Some of you may or may not know, but I am a reality TV fan. I know, I know, it definitely isn’t doing anything for my IQ points, but watching these shows is one of my favorite ways to unwind and relax. The ridiculous scenarios and personalities are entertaining and help me suspend my own reality for 52 minutes. Now, while I am not a fan of all reality TV, I have been known to watch some of the “Real Housewives” shows on Bravo, and lately, I have been watching episodes of the “Real Housewives of New York City” and the “Real Housewives of Orange County” (RHOC).
This season of RHOC, one of the storylines is about how Shannon, one of the housewives, has gained weight since the last season of the show. Shannon cries to the camera about how ashamed she is of her body, how “disgusted” she is with herself, and how she cannot believe that she has let herself go. Shannon attributes her weight gain to eating to cope with numerous stressors in her life. In addition to this, the camera shows her family (her husband and daughters) making fun of her weight and urging her to eat less. Some of the other housewife cast-mates also make snarky comments about Shannon’s weight gain to the camera, saying how she should only be eating steamed fish and vegetables.
On last night’s episode, Shannon goes to see her chiropractor/health guru to help her get her body back to where it was previously. From the get-go, this charlatan, er, um, health guru, is brutal to Shannon about her weight. Without missing a beat, he asks her to step on the scale and berates her when the numbers show that not only has she has gained a significant amount of weight, her body fat percentage is “dangerously high.” He warns her that these numbers are dreadful and that she has nothing to look forward to other than cardiovascular disease, diabetes, and an early death. If this wasn’t bad enough, he then insists that he take photos of Shannon in just a sports bra and capris from all angles to show her how much weight she has gained. With every turn, you can hear this guy mutter “ugh” when Shannon turns for each pose, clearly vocalizing his disgust. And, of course, Shannon ends up in tears, not because she is upset with the chiropractor, but because she is angry with herself for her weight gain.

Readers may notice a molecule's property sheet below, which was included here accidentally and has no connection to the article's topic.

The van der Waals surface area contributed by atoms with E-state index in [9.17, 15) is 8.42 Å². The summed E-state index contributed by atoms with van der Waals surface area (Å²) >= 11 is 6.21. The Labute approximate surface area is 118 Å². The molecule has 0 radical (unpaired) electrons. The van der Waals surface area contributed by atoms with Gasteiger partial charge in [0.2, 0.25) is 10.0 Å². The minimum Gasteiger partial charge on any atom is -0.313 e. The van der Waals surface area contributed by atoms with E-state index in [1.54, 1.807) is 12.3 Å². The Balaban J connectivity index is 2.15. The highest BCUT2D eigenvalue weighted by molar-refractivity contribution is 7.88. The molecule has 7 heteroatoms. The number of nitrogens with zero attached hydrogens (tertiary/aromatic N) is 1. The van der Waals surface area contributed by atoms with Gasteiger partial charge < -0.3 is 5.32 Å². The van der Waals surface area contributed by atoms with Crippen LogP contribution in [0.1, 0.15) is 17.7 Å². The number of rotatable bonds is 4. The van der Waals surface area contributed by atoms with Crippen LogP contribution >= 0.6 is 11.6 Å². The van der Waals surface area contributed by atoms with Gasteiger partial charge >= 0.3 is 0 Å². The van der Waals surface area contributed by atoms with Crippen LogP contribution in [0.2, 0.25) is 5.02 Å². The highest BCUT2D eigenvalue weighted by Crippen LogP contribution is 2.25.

I found myself literally screaming at the television screen during this above scene – I was horrified and sickened by it. If this is not one of the most blatant examples of fat shaming that I have ever seen, I don’t know what is. This “health guru” told Shannon that she is less than human for having gained weight, that if she doesn’t “shape up,” she will end up dead before the end of the week, leaving her in tears. And then he made sure she knew how “gross” and “unappealing” she looked while taking her “before photos.”
I think the thing that most upset me about this scene was how it portrays an actual reality for many people living in larger bodies and how they are treated by “health professionals.” I can’t tell you how many of my patients who are “overweight” or “obese” have been subjected to ridicule and abuse from their providers. Several of my patients have been denied fertility treatment until they lose weight, while others have been told that even though their labs and vitals are perfectly normal, their weight will “catch up” with them and lead them to inevitably develop diabetes or heart disease. Even though there is a mountain of evidence that supports Health at Every Size®, that behaviors are more important in determining health outcomes than the number on the scale, doctors, nurses, chiropractors and the like still believe in the weight-centered paradigm and beat their patients over the head with it. Not surprisingly, these fat shaming instances make people of size reluctant to get medical treatment, and in turn can result in even worse health outcomes. Fat shaming is never okay and when perpetrated by health professionals, it’s honestly a form of malpractice.
In any case, after watching the scene with Shannon and her “health guru,” I had had enough. I am no longer a RHOC watcher and I hope that eventually the show will catch on that this storyline is doing so much more damage than good. It is teaching millions of women that they should be ashamed of their bodies if they gain weight, that weight and health are synonymous, and plays into the “obesity epidemic” rhetoric we have been subjected to for the past two decades. Not only that, it could inspire eating disorders in many of its viewers as they will learn that the number on the scale is the most important thing and eating only steamed fish and vegetables is acceptable behavior. Please, Bravo, get your heads out of your asses. This reality show is too real in the worst possible way.